15-17 February 2024

Lorna Oliver leads the way for all woman at the Dusi

Pietermaritzburg – Lorna Oliver (48) will tackle her 36th consecutive Dusi on Thursday, comfortably the most races by a woman. It also means she paddled her first race when she was just 13 – and before the minimum age entry which currently prevents competitors younger than 16 taking part.

Growing up in and around Pietermaritzburg, she is the daughter of the canoeing legend John Oliver, who accompanied her on her first two Dusis. He has been the race’s official timekeeper for more years than most paddlers can remember and this year was honoured by having a Dusi Series named after him.

“Although it is the most completed races by a woman and I have a healthy lead on my nearest competitor who is somewhere in the 20s, I am trying to catch up to the leading men. Lyle Wheeler is going for his 53rd and Gudgie Dixon is doing his 50th this year,” said Lorna. “They keep coming back each year and I cannot catch up, but I believe women get better with age so I won’t give up just yet.”

In this year’s K2 race, Lorna is partnered by Debbie Lewis (58) who hails from Durban North and embarks on her 21st race. Despite not living close to each other, the pair have paddled together at numerous marathons and by their own admissions are smooth and strong on the water, making up for what they may lose or lack at running.

“I run my own gym at Kingfisher Canoe Club at Blue Lagoon and we can show the youngsters a thing or two on the water,” said Debbie, who started paddling late, at age 32, by pure chance.

“I lived in Johannesburg and happened to be in Durban, driving past the uMgeni River, when the Dusi was on. I was wondering why so many paddlers were on the water. When I was saw what was going on, I had to give it a go and here I am, ready to roll yet again,” she said.

This is the pair’s first Dusi together, Debbie’s nagging finally paying dividends. “Lorna coaches young schoolgirls and boys and normally does the race with one of them. This year, she finally had no such commitments, meaning I got the green light,” she said.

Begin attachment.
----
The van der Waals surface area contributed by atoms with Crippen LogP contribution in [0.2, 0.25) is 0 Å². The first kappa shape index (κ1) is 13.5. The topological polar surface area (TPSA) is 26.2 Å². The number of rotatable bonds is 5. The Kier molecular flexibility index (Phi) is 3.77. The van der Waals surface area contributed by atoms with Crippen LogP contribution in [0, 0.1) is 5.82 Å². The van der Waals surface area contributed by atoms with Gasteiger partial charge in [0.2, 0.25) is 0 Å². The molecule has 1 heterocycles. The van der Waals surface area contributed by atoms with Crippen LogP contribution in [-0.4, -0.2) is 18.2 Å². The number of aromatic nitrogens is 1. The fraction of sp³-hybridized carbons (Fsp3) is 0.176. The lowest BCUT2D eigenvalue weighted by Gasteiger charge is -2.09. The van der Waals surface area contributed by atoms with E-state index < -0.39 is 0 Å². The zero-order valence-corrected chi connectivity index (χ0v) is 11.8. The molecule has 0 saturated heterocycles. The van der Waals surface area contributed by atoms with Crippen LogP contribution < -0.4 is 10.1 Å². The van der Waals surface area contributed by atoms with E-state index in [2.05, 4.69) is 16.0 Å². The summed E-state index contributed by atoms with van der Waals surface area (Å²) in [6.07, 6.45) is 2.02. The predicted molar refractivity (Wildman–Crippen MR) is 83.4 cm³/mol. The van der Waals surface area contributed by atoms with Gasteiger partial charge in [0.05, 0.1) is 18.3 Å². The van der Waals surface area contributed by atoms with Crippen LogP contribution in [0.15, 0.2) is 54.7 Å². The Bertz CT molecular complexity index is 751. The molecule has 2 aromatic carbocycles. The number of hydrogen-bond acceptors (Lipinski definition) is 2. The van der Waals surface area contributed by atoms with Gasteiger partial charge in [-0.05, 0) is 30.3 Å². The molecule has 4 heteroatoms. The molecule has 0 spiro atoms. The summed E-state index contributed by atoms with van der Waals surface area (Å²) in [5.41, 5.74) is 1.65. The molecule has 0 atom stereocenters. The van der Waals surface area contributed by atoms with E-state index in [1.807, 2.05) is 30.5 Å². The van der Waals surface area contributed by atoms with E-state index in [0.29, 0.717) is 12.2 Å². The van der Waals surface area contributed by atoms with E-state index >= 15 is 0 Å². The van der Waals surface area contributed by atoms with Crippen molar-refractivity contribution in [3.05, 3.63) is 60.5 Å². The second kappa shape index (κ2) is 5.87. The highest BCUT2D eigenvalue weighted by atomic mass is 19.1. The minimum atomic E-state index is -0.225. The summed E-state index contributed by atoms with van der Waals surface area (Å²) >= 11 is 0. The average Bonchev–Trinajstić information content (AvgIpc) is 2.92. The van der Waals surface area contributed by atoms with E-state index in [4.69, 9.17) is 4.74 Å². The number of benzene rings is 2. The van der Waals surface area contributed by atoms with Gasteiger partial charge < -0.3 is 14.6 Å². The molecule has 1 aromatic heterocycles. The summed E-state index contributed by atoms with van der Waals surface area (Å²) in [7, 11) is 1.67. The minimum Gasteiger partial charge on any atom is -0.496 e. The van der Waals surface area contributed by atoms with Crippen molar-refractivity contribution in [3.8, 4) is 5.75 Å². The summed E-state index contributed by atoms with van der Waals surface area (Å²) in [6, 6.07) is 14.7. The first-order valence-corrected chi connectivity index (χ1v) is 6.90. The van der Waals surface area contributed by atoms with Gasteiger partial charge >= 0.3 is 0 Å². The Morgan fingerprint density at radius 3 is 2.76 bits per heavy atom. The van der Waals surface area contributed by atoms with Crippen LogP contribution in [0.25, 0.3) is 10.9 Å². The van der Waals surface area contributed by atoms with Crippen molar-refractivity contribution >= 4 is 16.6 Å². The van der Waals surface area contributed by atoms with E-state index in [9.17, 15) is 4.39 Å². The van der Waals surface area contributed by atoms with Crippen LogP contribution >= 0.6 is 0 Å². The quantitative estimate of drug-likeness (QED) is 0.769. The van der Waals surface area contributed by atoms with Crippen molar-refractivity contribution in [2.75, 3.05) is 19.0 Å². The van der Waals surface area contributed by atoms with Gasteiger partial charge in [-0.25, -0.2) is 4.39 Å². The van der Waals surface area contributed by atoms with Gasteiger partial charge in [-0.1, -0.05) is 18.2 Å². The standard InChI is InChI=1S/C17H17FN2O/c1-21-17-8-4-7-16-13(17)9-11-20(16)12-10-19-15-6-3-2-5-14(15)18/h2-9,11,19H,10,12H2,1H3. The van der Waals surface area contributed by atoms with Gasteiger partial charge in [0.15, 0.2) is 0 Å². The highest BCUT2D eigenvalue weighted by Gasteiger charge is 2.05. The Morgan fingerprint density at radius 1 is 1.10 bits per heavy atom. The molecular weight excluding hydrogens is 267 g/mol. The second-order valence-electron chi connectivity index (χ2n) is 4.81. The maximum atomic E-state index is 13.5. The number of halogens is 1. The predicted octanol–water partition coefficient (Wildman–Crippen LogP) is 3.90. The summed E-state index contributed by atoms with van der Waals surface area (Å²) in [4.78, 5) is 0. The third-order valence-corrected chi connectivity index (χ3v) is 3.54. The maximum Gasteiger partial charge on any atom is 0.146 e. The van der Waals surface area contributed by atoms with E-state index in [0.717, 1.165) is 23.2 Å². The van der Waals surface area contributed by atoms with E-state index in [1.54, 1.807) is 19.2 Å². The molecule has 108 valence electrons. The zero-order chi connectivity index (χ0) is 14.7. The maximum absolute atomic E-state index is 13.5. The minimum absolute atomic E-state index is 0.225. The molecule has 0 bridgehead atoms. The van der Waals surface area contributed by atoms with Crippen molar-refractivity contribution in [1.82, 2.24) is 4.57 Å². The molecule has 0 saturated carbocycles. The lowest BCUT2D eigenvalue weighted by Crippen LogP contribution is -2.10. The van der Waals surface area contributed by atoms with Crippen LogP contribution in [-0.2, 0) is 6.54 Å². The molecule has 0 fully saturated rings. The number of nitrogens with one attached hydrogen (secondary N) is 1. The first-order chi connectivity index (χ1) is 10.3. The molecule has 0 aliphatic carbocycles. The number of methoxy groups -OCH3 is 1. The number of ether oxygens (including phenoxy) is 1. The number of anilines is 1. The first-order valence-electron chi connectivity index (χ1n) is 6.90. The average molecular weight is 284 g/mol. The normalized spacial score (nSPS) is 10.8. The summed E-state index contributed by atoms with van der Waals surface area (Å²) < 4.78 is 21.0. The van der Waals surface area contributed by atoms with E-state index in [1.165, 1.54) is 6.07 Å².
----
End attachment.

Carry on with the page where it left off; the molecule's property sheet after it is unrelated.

For both of them, it’s the uniqueness of the race that keeps them coming back. “No Dusi is ever the same. It’s an adventure, a challenge and a test of skill,” said Lorna. “Water levels change from huge one year to dry the next, and it’s a case of heading into the unknown. The only given is that it is three days. For the rest, it’s just gritting your teeth and taking on the elements.”

Preparation for Lorna and Debbie has been better than expected. At the Kindo Covers Ozzie Gladwin and SMG 50 Miler, they finished third overall and then fourth in the Kayak Craft Bishopstowe to Dusi Bridge race.

“We have our eye on winning the women’s Sub-Masters category, but it doesn’t matter how many Dusis a paddler has done, each year, each day of the race is a new beginning. It’s all about endurance and respect: Respect for the river, respect for nature and respect for the honour of competing in such a unique, world-renowned event,” said Lorna. “We both enjoy the element of endurance and have had to dig deep through the years on occasion without ever giving up. This year will be no different.”

The Dusi starts at Bishopstowe Hall on Thursday and finishes at Durban’s Blue Lagoon on Saturday. The two overnight stops are at Mphaya Bridge near Nagle Dam and at Inanda Dam.